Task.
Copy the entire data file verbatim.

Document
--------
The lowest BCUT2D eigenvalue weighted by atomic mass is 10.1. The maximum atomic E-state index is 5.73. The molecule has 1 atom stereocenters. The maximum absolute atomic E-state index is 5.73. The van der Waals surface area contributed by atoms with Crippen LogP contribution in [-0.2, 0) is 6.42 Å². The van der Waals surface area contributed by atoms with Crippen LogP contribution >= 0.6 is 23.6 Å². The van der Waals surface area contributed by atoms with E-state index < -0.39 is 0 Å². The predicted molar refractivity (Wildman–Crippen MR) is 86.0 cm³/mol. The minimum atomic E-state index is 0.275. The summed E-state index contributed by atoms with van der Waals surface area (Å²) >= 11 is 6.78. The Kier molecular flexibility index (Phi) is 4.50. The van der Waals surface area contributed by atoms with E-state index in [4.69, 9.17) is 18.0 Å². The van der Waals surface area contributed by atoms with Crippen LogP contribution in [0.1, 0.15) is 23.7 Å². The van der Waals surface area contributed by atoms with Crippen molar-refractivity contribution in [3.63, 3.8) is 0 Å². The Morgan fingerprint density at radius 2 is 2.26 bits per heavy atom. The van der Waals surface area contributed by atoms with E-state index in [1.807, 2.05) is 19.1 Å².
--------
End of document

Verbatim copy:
The lowest BCUT2D eigenvalue weighted by atomic mass is 10.1. The maximum atomic E-state index is 5.73. The molecule has 1 atom stereocenters. The maximum absolute atomic E-state index is 5.73. The van der Waals surface area contributed by atoms with Crippen LogP contribution in [-0.2, 0) is 6.42 Å². The van der Waals surface area contributed by atoms with Crippen LogP contribution >= 0.6 is 23.6 Å². The van der Waals surface area contributed by atoms with E-state index < -0.39 is 0 Å². The predicted molar refractivity (Wildman–Crippen MR) is 86.0 cm³/mol. The minimum atomic E-state index is 0.275. The summed E-state index contributed by atoms with van der Waals surface area (Å²) >= 11 is 6.78. The Kier molecular flexibility index (Phi) is 4.50. The van der Waals surface area contributed by atoms with E-state index in [4.69, 9.17) is 18.0 Å². The van der Waals surface area contributed by atoms with Crippen LogP contribution in [0.1, 0.15) is 23.7 Å². The van der Waals surface area contributed by atoms with Crippen molar-refractivity contribution in [3.63, 3.8) is 0 Å². The Morgan fingerprint density at radius 2 is 2.26 bits per heavy atom. The van der Waals surface area contributed by atoms with E-state index in [1.807, 2.05) is 19.1 Å².